PHILADELPHIA - Nationals manager Davey Johnson had a chat with his Phillies counterpart, Charlie Manuel, during the early stages of batting practice today.
The two oldest managers in Major League Baseball had something in common that they could discuss.
"We cried on each other's shoulders about our offenses," Johnson quipped.
Asked who did more crying, Johnson said that he did because he's the older of the two, but really, the fact that the Nats are tied for 28th in the majors in runs scored (compared to 24th for the Phillies) probably had more to do with the higher level of sadness on the Nats' side of things.
In reality, there probably isn't too much more Johnson can do at this point to jumpstart the offense. He's tried plenty over the last couple months.
"I think we'll be all right," Johnson said. "I still love the talent on this ballclub. Maybe we'll just relax and it'll come out."
Johnson did a little more lineup tweaking today, putting Jeff Kobernus atop the order in place of Denard Span, who is dealing with a bruised right foot, and having Chris Marrero take over at first base for Adam LaRoche.
LaRoche has been struggling lately, going 0-for-his-last-15, but Johnson said he also just wanted to get the veteran a day off and let Marrero get a few more at-bats. The fact that Marrero provides another right-handed bat in the lineup against the left-handed John Lannan doesn't hurt either.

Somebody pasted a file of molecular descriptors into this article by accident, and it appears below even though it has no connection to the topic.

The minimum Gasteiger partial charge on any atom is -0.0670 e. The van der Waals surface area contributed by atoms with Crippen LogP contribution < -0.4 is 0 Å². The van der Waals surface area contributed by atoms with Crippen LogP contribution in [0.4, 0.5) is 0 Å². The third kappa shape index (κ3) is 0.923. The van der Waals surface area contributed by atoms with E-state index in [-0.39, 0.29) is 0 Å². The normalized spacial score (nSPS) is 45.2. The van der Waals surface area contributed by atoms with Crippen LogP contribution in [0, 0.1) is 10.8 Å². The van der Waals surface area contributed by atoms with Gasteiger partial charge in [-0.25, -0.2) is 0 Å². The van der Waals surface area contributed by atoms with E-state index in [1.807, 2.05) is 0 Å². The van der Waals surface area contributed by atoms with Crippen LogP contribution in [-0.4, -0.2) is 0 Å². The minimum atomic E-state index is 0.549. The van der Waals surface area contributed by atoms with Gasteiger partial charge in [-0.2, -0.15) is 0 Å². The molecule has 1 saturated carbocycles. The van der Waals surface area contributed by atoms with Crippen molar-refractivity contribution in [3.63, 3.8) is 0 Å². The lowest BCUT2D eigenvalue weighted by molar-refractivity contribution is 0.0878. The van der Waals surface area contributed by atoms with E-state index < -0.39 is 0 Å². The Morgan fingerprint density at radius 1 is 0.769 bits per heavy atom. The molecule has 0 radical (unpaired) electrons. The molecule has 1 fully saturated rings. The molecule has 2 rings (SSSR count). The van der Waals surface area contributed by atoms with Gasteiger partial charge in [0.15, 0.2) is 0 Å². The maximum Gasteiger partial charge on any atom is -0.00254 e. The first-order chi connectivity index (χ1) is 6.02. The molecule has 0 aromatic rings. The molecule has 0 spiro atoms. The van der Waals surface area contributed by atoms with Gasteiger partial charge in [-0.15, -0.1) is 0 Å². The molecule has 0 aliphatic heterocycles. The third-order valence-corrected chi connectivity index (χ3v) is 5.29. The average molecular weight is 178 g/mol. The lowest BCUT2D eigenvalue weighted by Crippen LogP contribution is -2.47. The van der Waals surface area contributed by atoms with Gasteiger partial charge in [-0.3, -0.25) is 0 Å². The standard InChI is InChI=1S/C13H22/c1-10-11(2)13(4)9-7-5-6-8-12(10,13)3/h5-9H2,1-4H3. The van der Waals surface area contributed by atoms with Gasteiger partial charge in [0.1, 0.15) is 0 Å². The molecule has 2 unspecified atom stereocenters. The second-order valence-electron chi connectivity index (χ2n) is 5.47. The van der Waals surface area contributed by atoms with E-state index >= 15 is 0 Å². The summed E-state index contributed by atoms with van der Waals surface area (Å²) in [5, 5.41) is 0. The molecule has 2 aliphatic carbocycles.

As for Span, the Nats' center fielder fouled another ball off his foot during yesterday's loss to the Indians, and was sore today when he got to the park. He hopes to be able to return to the lineup tomorrow, but will need to see how he feels after testing the foot a little less than 24 hours from now.
Span has now fouled three balls off his right foot in the last six weeks, a high total for any player. It's a really high total for a player who says he's never fouled a ball off to top of his right foot prior to this season.
"Never in 11 years, never done this," Span said.
So why the high frequency of self-inflicted wounds?
"I mean, I know why it is: My swing right now is not good," Span said. "That's honestly what it is. My swing right now isn't what it normally is. I'm not getting around the ball. Davey said it's not my swing, it's my timing. Either way, it's something to do with my swing. Because I've never done this in 25 years. I've fouled balls off the side of my foot, but you're fine to get back in the box. I've never squared it off the top of my foot three times."
Span has a .256/.312/.349 slash line this season, well below his career averages of .281/.353/.385. Asked about Span's struggles offensively and their possible impact on his foul ball issues, Johnson repeated the message he shared with Span.
"I think his tendency is a lot of our guys' - we let the ball get too deep," Johnson said. "And when your timing is off, you let it get too deep, you're able to hit your foot. The old rule of thumb - hit the ball out in front of the plate."
Span didn't want to get too in-depth talking about his inability to get into a zone offensively, but he did say this has been something he's been battling all season.
"Honestly, I'm a grinder," Span said. "I'll find a way to get hits. Whether it's me doing whatever, I'll get it figured out. I haven't felt up to my capabilities swinging-wise all year, but I'm not going to use that as an excuse. You've got to come every day with a mentality to work and get to where you want to be. That's basically it."